Taking inspiration from our cultural heritage, participants in this challenge studied typographic, graphic and layout traditions used in Ithra’s Museum collection of Arabic-Islamic manuscripts. The challenge was in collaboration with Hundred Best Arabic Posters, a dynamic platform that aims to document the Arab world’s visual culture through selecting and highlighting the best Arabic posters of the region. A total of six winners were chosen for this challenge for their beautiful and creative manuscript designs, including Hey Porter/Tawfiq, Celiné Raffy, Haya Saad Alyahya, and Arwa AlShammari.

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Sounds of the City Challenge

As times change, cities change in ways that make people think, motivating them to try to preserve stories and landmarks that might otherwise be forgotten. Artworks have the power to implant what can’t be forgotten. In the Sounds of the City Challenge, in collaboration with Kurcume, participants worked through digital search technologies and traditional archives to develop modern artistic models capable of conveying our personal experiences that might lead to performing arts that embody the dynamically shifting relationship between people and earth.

Kurcume’s work is not limited to hypothetical thoughts. It incorporates the technologies of field research, including a tour of Al Khobar to reach for ideas that could embody the forms of the artworks that best convey ways of thinking.

The winner of this challenge was Ali AlHarbi, with his piece titled, “Letter and Dot.”

Communicating Architecture

The professional practice of architecture is, in its essence, a management and communication practice. During the life of the project, the architect must manage and communicate well with all stakeholders. Communicating architecture with an inexperienced client can be challenging from the extracting of the design brief, defining the actual requirements and to need to propose solutions and explain limitations. Join us in an exciting design challenge to improve how we can share an architectural idea with the client, the planners, the engineers and the communities impacted.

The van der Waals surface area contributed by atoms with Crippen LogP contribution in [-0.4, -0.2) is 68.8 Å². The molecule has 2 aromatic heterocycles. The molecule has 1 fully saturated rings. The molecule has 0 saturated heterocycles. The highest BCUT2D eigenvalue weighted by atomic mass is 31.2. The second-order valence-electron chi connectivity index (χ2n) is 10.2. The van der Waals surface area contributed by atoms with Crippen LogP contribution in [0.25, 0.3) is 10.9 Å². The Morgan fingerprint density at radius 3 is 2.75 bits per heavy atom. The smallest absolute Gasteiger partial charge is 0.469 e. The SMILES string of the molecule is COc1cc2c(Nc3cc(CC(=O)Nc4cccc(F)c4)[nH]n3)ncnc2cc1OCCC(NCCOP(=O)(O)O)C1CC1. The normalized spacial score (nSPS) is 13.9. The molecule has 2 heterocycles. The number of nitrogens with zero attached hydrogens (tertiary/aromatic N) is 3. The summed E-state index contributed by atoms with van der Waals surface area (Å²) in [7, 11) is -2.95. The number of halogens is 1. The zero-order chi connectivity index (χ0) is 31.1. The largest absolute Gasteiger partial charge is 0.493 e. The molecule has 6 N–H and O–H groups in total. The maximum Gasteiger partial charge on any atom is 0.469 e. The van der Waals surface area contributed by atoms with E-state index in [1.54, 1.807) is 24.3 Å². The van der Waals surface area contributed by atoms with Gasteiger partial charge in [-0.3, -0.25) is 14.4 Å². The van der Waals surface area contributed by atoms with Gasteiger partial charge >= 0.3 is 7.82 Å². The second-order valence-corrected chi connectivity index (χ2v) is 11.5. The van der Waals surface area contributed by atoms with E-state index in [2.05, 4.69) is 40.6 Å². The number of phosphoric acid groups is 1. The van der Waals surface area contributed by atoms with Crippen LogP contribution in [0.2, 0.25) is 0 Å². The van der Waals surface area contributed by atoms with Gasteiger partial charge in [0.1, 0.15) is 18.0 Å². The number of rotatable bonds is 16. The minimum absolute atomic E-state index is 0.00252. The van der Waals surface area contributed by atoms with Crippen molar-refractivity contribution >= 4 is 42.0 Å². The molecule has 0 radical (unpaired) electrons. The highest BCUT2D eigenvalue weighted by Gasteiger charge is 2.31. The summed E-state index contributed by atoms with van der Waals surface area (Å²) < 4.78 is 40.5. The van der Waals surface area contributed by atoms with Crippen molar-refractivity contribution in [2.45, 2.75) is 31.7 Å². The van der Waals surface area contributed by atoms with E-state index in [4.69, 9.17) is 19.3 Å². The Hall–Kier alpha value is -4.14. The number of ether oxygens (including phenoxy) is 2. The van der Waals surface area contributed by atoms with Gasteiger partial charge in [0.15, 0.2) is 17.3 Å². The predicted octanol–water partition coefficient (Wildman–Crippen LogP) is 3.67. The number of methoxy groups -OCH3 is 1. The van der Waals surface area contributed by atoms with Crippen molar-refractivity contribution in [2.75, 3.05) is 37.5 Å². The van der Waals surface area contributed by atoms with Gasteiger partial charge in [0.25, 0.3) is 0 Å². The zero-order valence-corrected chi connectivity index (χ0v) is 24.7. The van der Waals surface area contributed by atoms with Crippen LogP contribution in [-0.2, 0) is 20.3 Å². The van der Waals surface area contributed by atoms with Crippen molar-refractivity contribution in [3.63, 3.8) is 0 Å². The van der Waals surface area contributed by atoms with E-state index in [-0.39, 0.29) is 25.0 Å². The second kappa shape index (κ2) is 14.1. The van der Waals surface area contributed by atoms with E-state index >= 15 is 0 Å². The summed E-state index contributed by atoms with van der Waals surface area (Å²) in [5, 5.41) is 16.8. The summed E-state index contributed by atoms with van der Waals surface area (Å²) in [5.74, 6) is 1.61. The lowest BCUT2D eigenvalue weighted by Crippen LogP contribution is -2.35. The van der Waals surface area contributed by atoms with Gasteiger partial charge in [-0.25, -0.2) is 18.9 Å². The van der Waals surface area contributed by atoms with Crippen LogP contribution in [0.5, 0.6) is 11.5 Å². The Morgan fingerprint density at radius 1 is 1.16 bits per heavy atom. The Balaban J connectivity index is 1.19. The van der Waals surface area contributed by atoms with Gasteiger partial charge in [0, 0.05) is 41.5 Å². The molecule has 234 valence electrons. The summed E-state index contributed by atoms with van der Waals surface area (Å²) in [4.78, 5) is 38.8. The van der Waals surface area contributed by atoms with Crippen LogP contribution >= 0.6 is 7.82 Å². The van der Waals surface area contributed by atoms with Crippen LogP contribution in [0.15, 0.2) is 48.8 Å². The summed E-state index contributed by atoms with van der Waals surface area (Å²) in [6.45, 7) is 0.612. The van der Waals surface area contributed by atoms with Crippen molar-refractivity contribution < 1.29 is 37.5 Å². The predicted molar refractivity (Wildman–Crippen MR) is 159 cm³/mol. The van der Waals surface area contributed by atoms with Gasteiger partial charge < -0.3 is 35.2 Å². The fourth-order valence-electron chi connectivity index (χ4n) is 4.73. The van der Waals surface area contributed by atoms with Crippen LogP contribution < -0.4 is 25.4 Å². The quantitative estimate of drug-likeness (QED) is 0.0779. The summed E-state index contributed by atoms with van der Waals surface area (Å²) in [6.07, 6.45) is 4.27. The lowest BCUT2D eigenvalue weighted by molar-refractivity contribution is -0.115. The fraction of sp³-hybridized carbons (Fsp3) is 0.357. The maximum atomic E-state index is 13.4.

The winning teams of this challenge are Sultan Alfraidi and Omar Algushairi, and Abdullah Aljudaybi and Loulwa Alshalan.

Beyond the Challenge

Tanween Challenges helps creatives, designers, professionals and even encourages dreamers to take the leap and dive into creating. The challenges push the participants past doubt and fear to truly make their dreams into concrete achievements.

Stepping into the unknown has the ability to push us to unexpected waters, and even beyond our goals. Sometimes, reaching your goal is the best motivation to surpass it and break new targets, previously unthought of. The courage to learn and start something new, brings unpredicted desirable outcomes.

Taking on a new hobby could sounddaunting, but having a mindset to enjoy a new challenge allows creators to simply create rather than worry over how it turns out. Being challenged can encourage a healthy dose of self-discipline. Just as we complete tasks handed to us by our bosses at work or teachers at school, as natural creators, we need to carry the same responsibility in our personal goals and challenges that we aspire to achieve.

With Tanween Challenges and other game-changing programs, Ithra is paving the path toward a creative destination for Saudi creatives. The five pillars (creativity, culture, community, art and knowledge) not only mold Ithra, but the possibilities of each creative in the Kingdom.

Whether you participated in Tanween Challenges or not, take this as a reminder to challenge yourself and relish in the journey of learning and creating. Believe that you can not only reach your goals, but surpass them.